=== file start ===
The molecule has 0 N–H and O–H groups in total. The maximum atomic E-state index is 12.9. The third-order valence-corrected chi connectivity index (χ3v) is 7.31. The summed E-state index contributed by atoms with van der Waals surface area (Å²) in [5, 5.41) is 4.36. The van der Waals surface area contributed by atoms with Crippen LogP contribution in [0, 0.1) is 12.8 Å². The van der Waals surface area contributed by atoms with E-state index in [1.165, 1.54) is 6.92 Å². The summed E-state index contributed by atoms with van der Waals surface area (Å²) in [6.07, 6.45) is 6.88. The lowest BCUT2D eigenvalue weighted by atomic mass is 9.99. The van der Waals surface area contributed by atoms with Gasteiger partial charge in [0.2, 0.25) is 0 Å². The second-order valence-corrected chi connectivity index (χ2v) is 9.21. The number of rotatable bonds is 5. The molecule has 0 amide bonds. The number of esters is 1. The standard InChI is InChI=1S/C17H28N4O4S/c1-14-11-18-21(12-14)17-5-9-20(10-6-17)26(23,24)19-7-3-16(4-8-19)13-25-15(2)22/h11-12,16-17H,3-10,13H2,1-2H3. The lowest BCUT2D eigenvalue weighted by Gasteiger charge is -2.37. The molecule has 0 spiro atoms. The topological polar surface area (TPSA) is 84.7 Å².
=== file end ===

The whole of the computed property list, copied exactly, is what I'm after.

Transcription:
The molecule has 0 N–H and O–H groups in total. The maximum atomic E-state index is 12.9. The third-order valence-corrected chi connectivity index (χ3v) is 7.31. The summed E-state index contributed by atoms with van der Waals surface area (Å²) in [5, 5.41) is 4.36. The van der Waals surface area contributed by atoms with Crippen LogP contribution in [0, 0.1) is 12.8 Å². The van der Waals surface area contributed by atoms with E-state index in [1.165, 1.54) is 6.92 Å². The summed E-state index contributed by atoms with van der Waals surface area (Å²) in [6.07, 6.45) is 6.88. The lowest BCUT2D eigenvalue weighted by atomic mass is 9.99. The van der Waals surface area contributed by atoms with Gasteiger partial charge in [0.2, 0.25) is 0 Å². The second-order valence-corrected chi connectivity index (χ2v) is 9.21. The number of rotatable bonds is 5. The molecule has 0 amide bonds. The number of esters is 1. The standard InChI is InChI=1S/C17H28N4O4S/c1-14-11-18-21(12-14)17-5-9-20(10-6-17)26(23,24)19-7-3-16(4-8-19)13-25-15(2)22/h11-12,16-17H,3-10,13H2,1-2H3. The lowest BCUT2D eigenvalue weighted by Gasteiger charge is -2.37. The molecule has 0 spiro atoms. The topological polar surface area (TPSA) is 84.7 Å².